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Former Soviet republic OKs U.S. access to air base, rules out offensive strikes from its territory

Updated:
TASHKENT, Uzbekistan (AP) _ President Islam Karimov granted permission Friday for U.S. warplanes and troops to use an Uzbek air base to support President Bush's campaign to root out terrorists in neighboring Afghanistan. The Army dispatched 1,000 infantry soldiers skilled at search-and-rescue, humanitarian missions and helicopter assaults.

The deal struck by Defense Secretary Donald H. Rumsfeld gave the Pentagon a foothold it needs inside Uzbekistan, a former Soviet republic on Afghanistan's northern border. But it was not clear from Karimov's comments whether it provided the wide latitude U.S. officials had sought for putting a military squeeze on Afghanistan's Taliban.

``We have offered one airfield in Uzbekistan, with all the surrounding facilities, in order to deploy a limited number of (U.S.) transport airplanes and helicopters,'' Karimov said through an interpreter at a news conference with Rumsfeld.

Karimov quickly added, ``In Uzbekistan we are against the use of our territory for land operations against Afghanistan and we are against air strikes from the territory of Uzbekistan.''

``I envisage that the equipment will be used for humanitarian operations and for search and rescue operations,'' he said.

Furthermore, the president said, no U.S. special operations forces _ such as Army Rangers or Green Berets who specialize in operating behind enemy lines _ would be allowed to operate from Uzbek territory.

``We are not quite ready for this,'' he said when asked why no special forces could use the base.

In exchange for cooperation, Karimov said Uzbekistan was seeking security guarantees. He said a legal document being prepared will spell out each side's commitments.

Hours before Karimov announced the deal, about 1,000 troops from the Army's 10th Mountain Division, based at Fort Drum, N.Y., flew across the Atlantic en route to Uzbekistan, according to a senior defense official traveling with Rumsfeld. The official spoke on condition of anonymity and said later that no details about the exact locations of the troops or their missions would be made public.

They are the first regular U.S. ground troops acknowledged by the Pentagon to have deployed to Central Asia.

Earlier, other defense officials had said light infantry from the 10th Mountain would be used in Uzbekistan to provide ground security for U.S. Air Force fighter and combat search-and-rescue teams.

The troops also would be on standby to come to the aid of any U.S. special operations troops that might encounter major trouble while conducting raids inside Afghanistan.

The division performed similar missions in 1992 in Somalia and 1994 in Haiti. In Africa, soldiers secured major cities and roads to provide safe passage for relief supplies to the starving Somali population.

In Haiti, the division's 1st Brigade arrived by helicopter from an aircraft carrier off the coast, occupied Port-au-Prince International Airport and worked to create an environment in which the government of President Jean-Bertrand Aristide could be re-established.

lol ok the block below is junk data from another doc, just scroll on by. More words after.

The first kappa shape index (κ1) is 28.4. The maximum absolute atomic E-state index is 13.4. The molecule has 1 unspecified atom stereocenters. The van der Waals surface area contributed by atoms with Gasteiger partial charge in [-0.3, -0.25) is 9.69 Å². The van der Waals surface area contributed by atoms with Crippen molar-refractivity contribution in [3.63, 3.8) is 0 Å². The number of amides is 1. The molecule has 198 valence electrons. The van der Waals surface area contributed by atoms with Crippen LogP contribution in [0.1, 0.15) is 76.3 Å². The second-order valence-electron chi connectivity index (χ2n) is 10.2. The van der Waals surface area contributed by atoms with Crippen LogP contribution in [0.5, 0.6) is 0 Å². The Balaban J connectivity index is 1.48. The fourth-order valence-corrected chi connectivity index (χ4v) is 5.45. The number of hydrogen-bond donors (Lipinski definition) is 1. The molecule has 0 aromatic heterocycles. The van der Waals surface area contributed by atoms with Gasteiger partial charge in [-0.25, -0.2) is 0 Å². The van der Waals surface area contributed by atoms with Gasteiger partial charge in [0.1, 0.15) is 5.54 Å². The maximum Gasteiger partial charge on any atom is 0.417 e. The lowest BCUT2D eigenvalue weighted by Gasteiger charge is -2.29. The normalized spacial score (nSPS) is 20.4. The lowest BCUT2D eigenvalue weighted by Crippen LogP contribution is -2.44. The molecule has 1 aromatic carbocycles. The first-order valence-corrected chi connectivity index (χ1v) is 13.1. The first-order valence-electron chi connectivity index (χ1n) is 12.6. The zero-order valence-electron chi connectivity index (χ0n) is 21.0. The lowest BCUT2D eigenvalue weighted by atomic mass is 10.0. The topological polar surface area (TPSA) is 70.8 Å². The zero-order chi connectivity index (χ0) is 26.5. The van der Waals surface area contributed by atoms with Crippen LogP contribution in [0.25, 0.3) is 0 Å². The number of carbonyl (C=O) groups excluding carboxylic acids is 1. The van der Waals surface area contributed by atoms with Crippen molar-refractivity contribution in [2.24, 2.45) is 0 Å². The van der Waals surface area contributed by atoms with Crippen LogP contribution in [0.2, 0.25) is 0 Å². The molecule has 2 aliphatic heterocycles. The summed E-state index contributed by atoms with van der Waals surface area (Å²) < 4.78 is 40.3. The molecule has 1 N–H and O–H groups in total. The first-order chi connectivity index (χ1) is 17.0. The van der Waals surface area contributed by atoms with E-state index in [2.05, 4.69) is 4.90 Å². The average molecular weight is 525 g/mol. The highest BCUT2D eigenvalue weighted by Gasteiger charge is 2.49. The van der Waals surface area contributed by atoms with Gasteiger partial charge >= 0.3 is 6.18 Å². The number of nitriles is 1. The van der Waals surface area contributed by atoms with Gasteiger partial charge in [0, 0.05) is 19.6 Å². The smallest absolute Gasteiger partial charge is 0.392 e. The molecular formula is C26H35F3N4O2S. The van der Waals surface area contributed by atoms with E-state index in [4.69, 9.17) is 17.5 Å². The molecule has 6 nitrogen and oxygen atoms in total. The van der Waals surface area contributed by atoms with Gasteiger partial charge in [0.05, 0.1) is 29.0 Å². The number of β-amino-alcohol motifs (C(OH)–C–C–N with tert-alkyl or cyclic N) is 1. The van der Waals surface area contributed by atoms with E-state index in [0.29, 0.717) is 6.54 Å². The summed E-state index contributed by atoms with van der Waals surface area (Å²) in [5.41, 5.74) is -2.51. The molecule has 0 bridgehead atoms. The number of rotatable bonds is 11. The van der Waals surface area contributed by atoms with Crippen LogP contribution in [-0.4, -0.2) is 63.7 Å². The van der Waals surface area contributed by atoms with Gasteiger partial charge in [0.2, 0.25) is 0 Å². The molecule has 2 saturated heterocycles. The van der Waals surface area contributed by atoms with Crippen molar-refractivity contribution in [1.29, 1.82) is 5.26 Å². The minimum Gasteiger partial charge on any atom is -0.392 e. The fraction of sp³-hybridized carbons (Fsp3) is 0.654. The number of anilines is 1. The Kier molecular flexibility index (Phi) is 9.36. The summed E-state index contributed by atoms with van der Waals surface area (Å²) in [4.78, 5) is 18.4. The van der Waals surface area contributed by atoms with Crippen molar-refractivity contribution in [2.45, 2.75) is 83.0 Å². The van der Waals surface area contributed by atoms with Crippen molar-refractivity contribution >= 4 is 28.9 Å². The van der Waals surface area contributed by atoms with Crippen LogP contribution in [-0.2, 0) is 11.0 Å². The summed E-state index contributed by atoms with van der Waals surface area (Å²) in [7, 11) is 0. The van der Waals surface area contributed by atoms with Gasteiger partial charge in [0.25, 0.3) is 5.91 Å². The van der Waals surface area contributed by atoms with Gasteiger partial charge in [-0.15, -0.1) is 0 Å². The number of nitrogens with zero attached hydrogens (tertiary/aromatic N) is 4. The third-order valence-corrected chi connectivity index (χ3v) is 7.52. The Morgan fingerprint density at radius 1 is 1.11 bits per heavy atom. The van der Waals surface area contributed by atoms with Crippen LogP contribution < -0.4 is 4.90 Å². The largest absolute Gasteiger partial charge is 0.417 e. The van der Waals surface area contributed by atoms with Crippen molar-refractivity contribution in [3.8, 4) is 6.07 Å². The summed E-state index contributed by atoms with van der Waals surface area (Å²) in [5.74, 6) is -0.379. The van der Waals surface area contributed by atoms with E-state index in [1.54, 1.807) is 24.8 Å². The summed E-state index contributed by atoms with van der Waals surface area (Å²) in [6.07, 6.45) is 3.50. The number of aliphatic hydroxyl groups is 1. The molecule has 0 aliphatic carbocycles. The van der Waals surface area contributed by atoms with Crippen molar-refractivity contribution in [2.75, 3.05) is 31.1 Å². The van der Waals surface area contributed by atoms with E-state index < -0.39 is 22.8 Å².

Rumsfeld's three-hour stop in Tashkent was the fourth on a five-nation tour which began Wednesday in Saudi Arabia and Oman, two countries where thousands of U.S. forces are stationed.

Rumsfeld also held talks in Cairo with Egyptian President Hosni Mubarak on Thursday and flew to Ankara, Turkey later Friday.

In Turkey, Rumsfeld met with Prime Minister Bulent Ecevit and thanked the NATO ally for its support.

``The strong public support here in Turkey is a testament to the fact that this war against terrorism is most certainly not a war against Islam,'' Rumsfeld said in a brief written statement upon his arrival.

Karimov said his talks with Rumsfeld, which he called negotiations, produced four main points of agreement:

_ U.S. military aircraft can use Uzbek airspace.

_ Uzbekistan is prepared to ``upgrade'' its intelligence exchanges with the United States. This is a key point, in Rumsfeld's view, because he believes the Uzbeks have valuable insights into Afghanistan.

_ U.S. transport planes and helicopters and personnel involved in search and rescue operations can use one Uzbek airfield.

_ The legal document spelling out the deal will be made public.

Rumsfeld and Karimov both denied the United States made promises in exchange for the access.

Karimov said there was no quid-pro-quo ``so far,'' adding that he wanted the Russians ``especially to take that into account.'' He did not elaborate on that point, but Karimov, who became leader of Uzbekistan after it became independent of the former Soviet Union in 1991, has sought to resist the residual influence that Moscow still wields in the Central Asian states that it once ruled.

Neither Karimov nor Rumsfeld identified the air base to be used by U.S. forces. One possibility _ convenient for its proximity to Afghanistan _ is Kakaydi Air Base, 30 miles north of the city of Termez. Kakaydi was built by the Soviets in the 1980s and used to launch attacks into Afghanistan.
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